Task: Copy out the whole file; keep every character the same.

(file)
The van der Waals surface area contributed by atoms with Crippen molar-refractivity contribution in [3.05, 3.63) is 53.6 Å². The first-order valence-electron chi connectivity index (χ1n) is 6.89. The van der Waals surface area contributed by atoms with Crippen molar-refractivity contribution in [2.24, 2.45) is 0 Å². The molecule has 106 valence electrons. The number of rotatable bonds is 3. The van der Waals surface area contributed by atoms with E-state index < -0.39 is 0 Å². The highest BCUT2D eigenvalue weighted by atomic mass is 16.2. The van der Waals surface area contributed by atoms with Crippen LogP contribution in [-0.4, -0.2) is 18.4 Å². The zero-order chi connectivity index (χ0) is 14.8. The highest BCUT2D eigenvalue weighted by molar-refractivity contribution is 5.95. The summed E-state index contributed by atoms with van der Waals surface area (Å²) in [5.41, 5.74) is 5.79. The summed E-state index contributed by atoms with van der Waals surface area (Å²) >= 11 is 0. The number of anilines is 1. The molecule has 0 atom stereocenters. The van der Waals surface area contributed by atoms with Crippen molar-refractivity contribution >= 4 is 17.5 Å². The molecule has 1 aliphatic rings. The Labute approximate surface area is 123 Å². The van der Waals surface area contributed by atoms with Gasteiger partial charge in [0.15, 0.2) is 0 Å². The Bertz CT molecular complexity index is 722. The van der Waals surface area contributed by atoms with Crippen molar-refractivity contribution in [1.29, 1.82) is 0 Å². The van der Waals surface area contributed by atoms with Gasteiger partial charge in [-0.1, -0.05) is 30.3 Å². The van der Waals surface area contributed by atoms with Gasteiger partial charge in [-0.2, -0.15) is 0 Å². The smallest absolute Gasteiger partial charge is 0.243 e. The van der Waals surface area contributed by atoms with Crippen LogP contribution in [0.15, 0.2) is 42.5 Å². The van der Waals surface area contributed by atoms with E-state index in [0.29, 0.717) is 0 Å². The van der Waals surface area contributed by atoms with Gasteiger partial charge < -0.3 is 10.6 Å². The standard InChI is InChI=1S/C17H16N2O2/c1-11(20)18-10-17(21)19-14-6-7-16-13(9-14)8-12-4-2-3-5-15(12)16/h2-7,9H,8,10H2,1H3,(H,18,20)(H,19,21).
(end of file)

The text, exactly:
The van der Waals surface area contributed by atoms with Crippen molar-refractivity contribution in [3.05, 3.63) is 53.6 Å². The first-order valence-electron chi connectivity index (χ1n) is 6.89. The van der Waals surface area contributed by atoms with Crippen molar-refractivity contribution in [2.24, 2.45) is 0 Å². The molecule has 106 valence electrons. The number of rotatable bonds is 3. The van der Waals surface area contributed by atoms with E-state index < -0.39 is 0 Å². The highest BCUT2D eigenvalue weighted by atomic mass is 16.2. The van der Waals surface area contributed by atoms with Crippen LogP contribution in [-0.4, -0.2) is 18.4 Å². The zero-order chi connectivity index (χ0) is 14.8. The highest BCUT2D eigenvalue weighted by molar-refractivity contribution is 5.95. The summed E-state index contributed by atoms with van der Waals surface area (Å²) in [5.41, 5.74) is 5.79. The summed E-state index contributed by atoms with van der Waals surface area (Å²) >= 11 is 0. The number of anilines is 1. The molecule has 0 atom stereocenters. The van der Waals surface area contributed by atoms with Crippen molar-refractivity contribution >= 4 is 17.5 Å². The molecule has 1 aliphatic rings. The Labute approximate surface area is 123 Å². The van der Waals surface area contributed by atoms with Gasteiger partial charge in [0.15, 0.2) is 0 Å². The Bertz CT molecular complexity index is 722. The van der Waals surface area contributed by atoms with Crippen molar-refractivity contribution in [1.29, 1.82) is 0 Å². The van der Waals surface area contributed by atoms with Gasteiger partial charge in [-0.1, -0.05) is 30.3 Å². The van der Waals surface area contributed by atoms with Gasteiger partial charge in [-0.2, -0.15) is 0 Å². The smallest absolute Gasteiger partial charge is 0.243 e. The van der Waals surface area contributed by atoms with Crippen LogP contribution in [0.15, 0.2) is 42.5 Å². The van der Waals surface area contributed by atoms with E-state index in [0.29, 0.717) is 0 Å². The van der Waals surface area contributed by atoms with Gasteiger partial charge < -0.3 is 10.6 Å². The standard InChI is InChI=1S/C17H16N2O2/c1-11(20)18-10-17(21)19-14-6-7-16-13(9-14)8-12-4-2-3-5-15(12)16/h2-7,9H,8,10H2,1H3,(H,18,20)(H,19,21).